Sales Strategies-Follow a Sales Process
This is critical for sales success!
The outline below is a simple example of a sales process I used to train a previous client. It defines a typical 7 step sales process during an initial meeting with a prospective customer. It applies to telephone sales or field sales. There are many variations of this model created by other sales experts, but they all have a similar objective; to follow a a disciplined approach to selling.
Salespeople should be:
trained on the sales process
role play all 7 steps
get sales coaching from joint calls and role playing
Tip: Most salespeople don't remain disciplined enough to consistently use a sales process. They often don't spend enough time on the needs analysis and take short cuts, which leads to lost sales. Sales managers should coach the salespeople to consistently use the sales process that they were trained to follow
A 7 Step Sales Process
Pre-call preparation or pre-approach - Prepare for your visit. Who will you contact? What will you say. (have a script)
Approach - This refers to the initial greeting and some additional qualifying to find out if the client could be a solid prospect. Create a rapport and establish the purpose of the call with the customer and confirm the opportunity. This is your chance to earn the prospects trust, which makes the next step easier.
Needs Analysis - Once you believe you have earned the right to move to this step, you now have the opportunity to create a buying atmosphere. This is a question driven dialog. You should ask relevant open ended questions that keep the conversation going as you take notes. As you capture valuable information for your presentation, try to find the prospect's pain points or reason to do business with you. Look for an opportunity to build a sense of urgency for the prospect to want or need your product or service now. You must create a sense of need by focusing on the prospect's pain points, asking questions that lead to prospect identifying a need as it pertains to your product or service. Get them to feel the pain of missed opportunity before offering a convincing reason that you can fix their pain. Create urgency in a similar manner by focusing on the immediate benefit of a decision today. Do not mention any type of discount. This is a needs analysis. The timing is wrong and you should only discount if necessary. Avoid making a presentation even if you see buying signals. Finish your needs analysis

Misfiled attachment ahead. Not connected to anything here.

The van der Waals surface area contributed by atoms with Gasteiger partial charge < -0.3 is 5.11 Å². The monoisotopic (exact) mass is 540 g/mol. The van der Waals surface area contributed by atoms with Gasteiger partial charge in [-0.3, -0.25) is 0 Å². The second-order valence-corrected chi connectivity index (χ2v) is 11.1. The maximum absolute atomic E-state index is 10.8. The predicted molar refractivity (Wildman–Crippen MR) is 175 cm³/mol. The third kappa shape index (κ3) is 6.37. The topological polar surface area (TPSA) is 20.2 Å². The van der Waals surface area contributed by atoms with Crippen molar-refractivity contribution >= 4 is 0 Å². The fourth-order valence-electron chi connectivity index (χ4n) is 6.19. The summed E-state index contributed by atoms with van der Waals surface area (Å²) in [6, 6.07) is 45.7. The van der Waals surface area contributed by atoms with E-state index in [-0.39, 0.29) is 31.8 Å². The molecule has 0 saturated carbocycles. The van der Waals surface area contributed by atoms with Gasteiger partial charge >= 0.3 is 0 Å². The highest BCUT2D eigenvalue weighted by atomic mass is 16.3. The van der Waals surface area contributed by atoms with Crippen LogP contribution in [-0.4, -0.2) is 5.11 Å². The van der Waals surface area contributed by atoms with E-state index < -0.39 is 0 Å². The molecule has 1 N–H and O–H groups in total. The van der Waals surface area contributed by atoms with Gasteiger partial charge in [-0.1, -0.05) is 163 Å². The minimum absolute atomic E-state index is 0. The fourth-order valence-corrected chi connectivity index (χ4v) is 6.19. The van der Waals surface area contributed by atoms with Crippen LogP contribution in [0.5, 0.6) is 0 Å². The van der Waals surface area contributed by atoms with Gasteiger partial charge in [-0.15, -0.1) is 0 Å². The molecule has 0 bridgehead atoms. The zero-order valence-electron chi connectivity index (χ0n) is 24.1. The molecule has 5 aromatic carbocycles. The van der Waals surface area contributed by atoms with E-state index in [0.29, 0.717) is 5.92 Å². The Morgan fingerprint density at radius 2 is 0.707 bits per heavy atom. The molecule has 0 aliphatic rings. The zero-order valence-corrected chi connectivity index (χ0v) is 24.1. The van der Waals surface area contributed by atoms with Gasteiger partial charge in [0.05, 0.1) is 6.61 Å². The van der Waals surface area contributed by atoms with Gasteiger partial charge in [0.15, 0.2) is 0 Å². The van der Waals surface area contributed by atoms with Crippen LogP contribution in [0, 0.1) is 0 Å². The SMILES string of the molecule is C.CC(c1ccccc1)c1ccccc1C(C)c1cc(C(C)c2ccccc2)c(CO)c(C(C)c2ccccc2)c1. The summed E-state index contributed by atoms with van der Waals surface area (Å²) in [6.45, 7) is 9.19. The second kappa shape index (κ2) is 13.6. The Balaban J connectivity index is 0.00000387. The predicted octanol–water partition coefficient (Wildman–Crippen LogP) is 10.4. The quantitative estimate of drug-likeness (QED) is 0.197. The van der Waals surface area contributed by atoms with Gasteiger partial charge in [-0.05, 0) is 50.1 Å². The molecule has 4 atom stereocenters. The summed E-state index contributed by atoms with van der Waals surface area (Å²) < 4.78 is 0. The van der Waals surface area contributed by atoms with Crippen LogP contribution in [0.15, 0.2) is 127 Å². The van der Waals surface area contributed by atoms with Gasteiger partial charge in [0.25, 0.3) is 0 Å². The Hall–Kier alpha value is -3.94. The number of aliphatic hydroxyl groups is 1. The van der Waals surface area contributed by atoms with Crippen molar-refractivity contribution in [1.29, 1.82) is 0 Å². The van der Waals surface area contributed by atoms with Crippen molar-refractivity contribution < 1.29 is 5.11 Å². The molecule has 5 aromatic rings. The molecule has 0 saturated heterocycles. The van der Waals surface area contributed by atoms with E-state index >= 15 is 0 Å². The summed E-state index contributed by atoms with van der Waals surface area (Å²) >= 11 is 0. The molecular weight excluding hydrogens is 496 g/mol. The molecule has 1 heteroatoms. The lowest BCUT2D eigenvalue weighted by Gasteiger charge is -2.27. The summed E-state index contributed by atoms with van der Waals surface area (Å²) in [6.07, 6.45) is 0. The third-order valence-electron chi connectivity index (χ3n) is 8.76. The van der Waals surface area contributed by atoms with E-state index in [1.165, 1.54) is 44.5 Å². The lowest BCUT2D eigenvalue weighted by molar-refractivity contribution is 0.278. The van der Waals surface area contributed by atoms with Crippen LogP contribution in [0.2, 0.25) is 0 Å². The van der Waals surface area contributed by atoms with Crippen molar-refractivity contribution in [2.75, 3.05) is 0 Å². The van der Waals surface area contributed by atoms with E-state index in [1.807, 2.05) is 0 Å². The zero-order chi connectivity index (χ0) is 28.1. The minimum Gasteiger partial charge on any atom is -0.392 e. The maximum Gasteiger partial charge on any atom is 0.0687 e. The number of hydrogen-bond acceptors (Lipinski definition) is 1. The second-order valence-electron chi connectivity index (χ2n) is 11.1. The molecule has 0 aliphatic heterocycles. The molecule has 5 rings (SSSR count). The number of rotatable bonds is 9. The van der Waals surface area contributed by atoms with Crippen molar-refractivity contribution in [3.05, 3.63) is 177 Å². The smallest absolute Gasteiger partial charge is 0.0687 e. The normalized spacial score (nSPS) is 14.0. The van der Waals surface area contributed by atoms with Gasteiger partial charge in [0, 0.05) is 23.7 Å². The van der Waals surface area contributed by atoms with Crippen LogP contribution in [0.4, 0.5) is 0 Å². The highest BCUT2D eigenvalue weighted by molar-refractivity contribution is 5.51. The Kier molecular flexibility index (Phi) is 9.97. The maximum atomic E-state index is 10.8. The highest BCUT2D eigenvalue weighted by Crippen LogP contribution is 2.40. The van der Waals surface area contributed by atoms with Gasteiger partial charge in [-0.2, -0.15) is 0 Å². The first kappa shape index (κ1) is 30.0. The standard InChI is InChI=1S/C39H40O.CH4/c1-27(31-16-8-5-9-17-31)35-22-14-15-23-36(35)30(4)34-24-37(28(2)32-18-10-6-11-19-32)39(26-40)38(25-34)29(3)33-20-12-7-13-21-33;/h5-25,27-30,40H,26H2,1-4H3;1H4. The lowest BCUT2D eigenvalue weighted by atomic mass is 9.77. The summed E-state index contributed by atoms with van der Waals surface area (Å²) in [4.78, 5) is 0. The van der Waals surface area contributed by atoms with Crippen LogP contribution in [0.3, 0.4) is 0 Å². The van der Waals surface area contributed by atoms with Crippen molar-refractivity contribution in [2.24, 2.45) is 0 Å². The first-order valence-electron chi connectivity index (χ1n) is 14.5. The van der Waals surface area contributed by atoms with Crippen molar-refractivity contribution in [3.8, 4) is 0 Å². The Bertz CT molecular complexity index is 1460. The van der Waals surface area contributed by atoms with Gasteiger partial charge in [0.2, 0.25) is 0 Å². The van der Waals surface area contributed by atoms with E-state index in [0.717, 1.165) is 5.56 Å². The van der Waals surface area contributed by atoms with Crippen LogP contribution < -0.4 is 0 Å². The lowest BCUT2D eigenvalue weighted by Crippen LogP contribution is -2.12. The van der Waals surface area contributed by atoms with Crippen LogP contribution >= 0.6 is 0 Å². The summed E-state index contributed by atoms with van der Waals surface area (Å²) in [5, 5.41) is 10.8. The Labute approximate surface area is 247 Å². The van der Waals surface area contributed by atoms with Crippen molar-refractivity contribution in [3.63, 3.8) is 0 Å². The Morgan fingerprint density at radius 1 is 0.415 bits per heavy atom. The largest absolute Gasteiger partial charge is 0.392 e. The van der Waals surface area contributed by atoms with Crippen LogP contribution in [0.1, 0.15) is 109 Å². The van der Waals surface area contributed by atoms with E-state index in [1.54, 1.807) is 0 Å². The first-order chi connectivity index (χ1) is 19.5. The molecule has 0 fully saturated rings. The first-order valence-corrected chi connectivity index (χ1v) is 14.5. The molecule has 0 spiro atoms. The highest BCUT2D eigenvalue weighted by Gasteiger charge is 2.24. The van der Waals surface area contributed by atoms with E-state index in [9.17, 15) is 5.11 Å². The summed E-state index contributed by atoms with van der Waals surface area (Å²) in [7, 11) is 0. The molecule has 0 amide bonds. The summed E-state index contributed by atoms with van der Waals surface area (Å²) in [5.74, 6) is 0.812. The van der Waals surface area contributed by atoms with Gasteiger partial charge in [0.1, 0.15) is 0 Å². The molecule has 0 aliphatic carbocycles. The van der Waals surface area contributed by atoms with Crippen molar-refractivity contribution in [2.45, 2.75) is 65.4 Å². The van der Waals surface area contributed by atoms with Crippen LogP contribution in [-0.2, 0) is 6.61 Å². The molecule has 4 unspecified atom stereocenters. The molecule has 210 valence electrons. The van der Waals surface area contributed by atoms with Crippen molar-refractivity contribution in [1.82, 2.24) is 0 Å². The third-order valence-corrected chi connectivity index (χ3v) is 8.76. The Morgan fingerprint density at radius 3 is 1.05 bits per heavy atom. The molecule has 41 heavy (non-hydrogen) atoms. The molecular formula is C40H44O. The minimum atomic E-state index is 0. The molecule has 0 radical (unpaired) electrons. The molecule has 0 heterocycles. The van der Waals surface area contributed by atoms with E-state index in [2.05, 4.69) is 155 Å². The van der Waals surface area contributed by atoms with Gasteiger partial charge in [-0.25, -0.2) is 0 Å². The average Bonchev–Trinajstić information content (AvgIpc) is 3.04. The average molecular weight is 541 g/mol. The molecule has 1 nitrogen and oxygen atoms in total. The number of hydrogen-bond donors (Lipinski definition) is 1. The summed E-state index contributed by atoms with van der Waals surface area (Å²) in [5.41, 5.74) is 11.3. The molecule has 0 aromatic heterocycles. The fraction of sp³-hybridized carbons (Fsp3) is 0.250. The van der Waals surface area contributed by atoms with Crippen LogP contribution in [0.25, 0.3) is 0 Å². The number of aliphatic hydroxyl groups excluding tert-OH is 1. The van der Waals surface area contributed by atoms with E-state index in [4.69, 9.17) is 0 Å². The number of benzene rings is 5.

Presentation - If you performed an effective needs analysis, the presentation could transition smoothly to a close. The presentation is your opportunity to link the client's needs (pain points) to your products' benefits. Address the pain points. Provide relief from the pain with your product or service
Closing - Prepare to have some decent closing questions utilizing some common close techniques like the "choice of two positive close", the "Ben Franklin Close, and many more
Objection Handling - I like to refer to this as a final consultation. There may be some lingering technical questions that need clarification. The price objection often arises. Ask "other than price, is there something else holding back a decision"? This often exposes the true objection. Get training on objection handling or practice common objections and how you handle them
Re-close - Plan to go in a loop back to objection handling and re-close at least one more time. Most likely, you will make several closing attempts before you successfully close each piece of business